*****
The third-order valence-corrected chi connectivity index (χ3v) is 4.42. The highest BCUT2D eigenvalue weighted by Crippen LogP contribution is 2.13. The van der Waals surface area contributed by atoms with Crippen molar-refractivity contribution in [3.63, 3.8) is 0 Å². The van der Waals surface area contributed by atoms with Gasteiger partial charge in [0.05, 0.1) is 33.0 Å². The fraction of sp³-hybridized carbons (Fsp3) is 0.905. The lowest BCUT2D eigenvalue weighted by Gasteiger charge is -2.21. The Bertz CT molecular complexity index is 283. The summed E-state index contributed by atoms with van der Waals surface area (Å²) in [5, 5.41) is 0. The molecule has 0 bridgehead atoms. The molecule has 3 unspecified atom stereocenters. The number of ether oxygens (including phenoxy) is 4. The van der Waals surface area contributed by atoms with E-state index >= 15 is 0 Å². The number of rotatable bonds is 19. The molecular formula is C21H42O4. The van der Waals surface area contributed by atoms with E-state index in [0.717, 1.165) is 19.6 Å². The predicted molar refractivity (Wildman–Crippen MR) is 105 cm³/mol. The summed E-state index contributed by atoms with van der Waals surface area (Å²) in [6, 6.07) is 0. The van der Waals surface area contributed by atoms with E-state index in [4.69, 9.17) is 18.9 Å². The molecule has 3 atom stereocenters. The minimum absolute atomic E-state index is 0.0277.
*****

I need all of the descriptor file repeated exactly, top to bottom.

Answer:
The third-order valence-corrected chi connectivity index (χ3v) is 4.42. The highest BCUT2D eigenvalue weighted by Crippen LogP contribution is 2.13. The van der Waals surface area contributed by atoms with Crippen molar-refractivity contribution in [3.63, 3.8) is 0 Å². The van der Waals surface area contributed by atoms with Gasteiger partial charge in [0.05, 0.1) is 33.0 Å². The fraction of sp³-hybridized carbons (Fsp3) is 0.905. The lowest BCUT2D eigenvalue weighted by Gasteiger charge is -2.21. The Bertz CT molecular complexity index is 283. The summed E-state index contributed by atoms with van der Waals surface area (Å²) in [5, 5.41) is 0. The molecule has 0 bridgehead atoms. The molecule has 3 unspecified atom stereocenters. The number of ether oxygens (including phenoxy) is 4. The van der Waals surface area contributed by atoms with E-state index >= 15 is 0 Å². The number of rotatable bonds is 19. The molecular formula is C21H42O4. The van der Waals surface area contributed by atoms with E-state index in [0.717, 1.165) is 19.6 Å². The predicted molar refractivity (Wildman–Crippen MR) is 105 cm³/mol. The summed E-state index contributed by atoms with van der Waals surface area (Å²) in [6, 6.07) is 0. The van der Waals surface area contributed by atoms with E-state index in [4.69, 9.17) is 18.9 Å². The molecule has 3 atom stereocenters. The minimum absolute atomic E-state index is 0.0277.